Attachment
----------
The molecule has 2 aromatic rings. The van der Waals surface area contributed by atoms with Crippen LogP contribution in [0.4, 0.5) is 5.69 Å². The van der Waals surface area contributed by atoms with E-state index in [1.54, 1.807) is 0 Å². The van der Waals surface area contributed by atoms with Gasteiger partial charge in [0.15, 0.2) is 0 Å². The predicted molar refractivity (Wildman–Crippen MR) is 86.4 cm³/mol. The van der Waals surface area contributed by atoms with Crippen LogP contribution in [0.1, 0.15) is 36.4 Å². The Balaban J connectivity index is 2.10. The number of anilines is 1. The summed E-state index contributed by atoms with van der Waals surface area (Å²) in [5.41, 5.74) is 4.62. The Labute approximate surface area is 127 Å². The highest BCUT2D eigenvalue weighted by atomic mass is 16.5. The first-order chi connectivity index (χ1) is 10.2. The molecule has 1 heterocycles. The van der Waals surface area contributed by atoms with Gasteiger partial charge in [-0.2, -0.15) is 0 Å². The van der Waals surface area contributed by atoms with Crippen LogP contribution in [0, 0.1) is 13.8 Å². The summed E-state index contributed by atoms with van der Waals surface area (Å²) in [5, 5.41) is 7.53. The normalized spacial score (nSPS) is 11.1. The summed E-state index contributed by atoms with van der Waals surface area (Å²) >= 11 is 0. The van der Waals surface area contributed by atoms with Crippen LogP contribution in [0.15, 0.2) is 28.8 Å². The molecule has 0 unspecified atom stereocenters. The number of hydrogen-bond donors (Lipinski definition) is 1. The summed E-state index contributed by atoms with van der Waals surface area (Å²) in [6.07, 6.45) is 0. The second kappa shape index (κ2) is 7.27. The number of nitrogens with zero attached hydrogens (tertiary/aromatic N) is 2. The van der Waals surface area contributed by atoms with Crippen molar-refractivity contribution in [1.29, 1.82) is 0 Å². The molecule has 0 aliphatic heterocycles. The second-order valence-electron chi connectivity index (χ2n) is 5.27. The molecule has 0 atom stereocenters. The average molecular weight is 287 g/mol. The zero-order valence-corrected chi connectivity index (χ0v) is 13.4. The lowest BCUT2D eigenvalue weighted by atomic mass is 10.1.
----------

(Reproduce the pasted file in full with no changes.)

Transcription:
The molecule has 2 aromatic rings. The van der Waals surface area contributed by atoms with Crippen LogP contribution in [0.4, 0.5) is 5.69 Å². The van der Waals surface area contributed by atoms with E-state index in [1.54, 1.807) is 0 Å². The van der Waals surface area contributed by atoms with Gasteiger partial charge in [0.15, 0.2) is 0 Å². The predicted molar refractivity (Wildman–Crippen MR) is 86.4 cm³/mol. The van der Waals surface area contributed by atoms with Crippen LogP contribution in [0.1, 0.15) is 36.4 Å². The Balaban J connectivity index is 2.10. The number of anilines is 1. The summed E-state index contributed by atoms with van der Waals surface area (Å²) in [5.41, 5.74) is 4.62. The Labute approximate surface area is 127 Å². The highest BCUT2D eigenvalue weighted by atomic mass is 16.5. The first-order chi connectivity index (χ1) is 10.2. The molecule has 1 heterocycles. The van der Waals surface area contributed by atoms with Gasteiger partial charge in [-0.2, -0.15) is 0 Å². The van der Waals surface area contributed by atoms with Crippen LogP contribution in [0, 0.1) is 13.8 Å². The summed E-state index contributed by atoms with van der Waals surface area (Å²) in [5, 5.41) is 7.53. The normalized spacial score (nSPS) is 11.1. The summed E-state index contributed by atoms with van der Waals surface area (Å²) >= 11 is 0. The van der Waals surface area contributed by atoms with Crippen LogP contribution in [0.15, 0.2) is 28.8 Å². The molecule has 0 unspecified atom stereocenters. The number of hydrogen-bond donors (Lipinski definition) is 1. The summed E-state index contributed by atoms with van der Waals surface area (Å²) in [6.07, 6.45) is 0. The second kappa shape index (κ2) is 7.27. The number of nitrogens with zero attached hydrogens (tertiary/aromatic N) is 2. The van der Waals surface area contributed by atoms with Crippen molar-refractivity contribution in [1.29, 1.82) is 0 Å². The molecule has 0 aliphatic heterocycles. The second-order valence-electron chi connectivity index (χ2n) is 5.27. The molecule has 0 atom stereocenters. The average molecular weight is 287 g/mol. The zero-order valence-corrected chi connectivity index (χ0v) is 13.4. The lowest BCUT2D eigenvalue weighted by atomic mass is 10.1.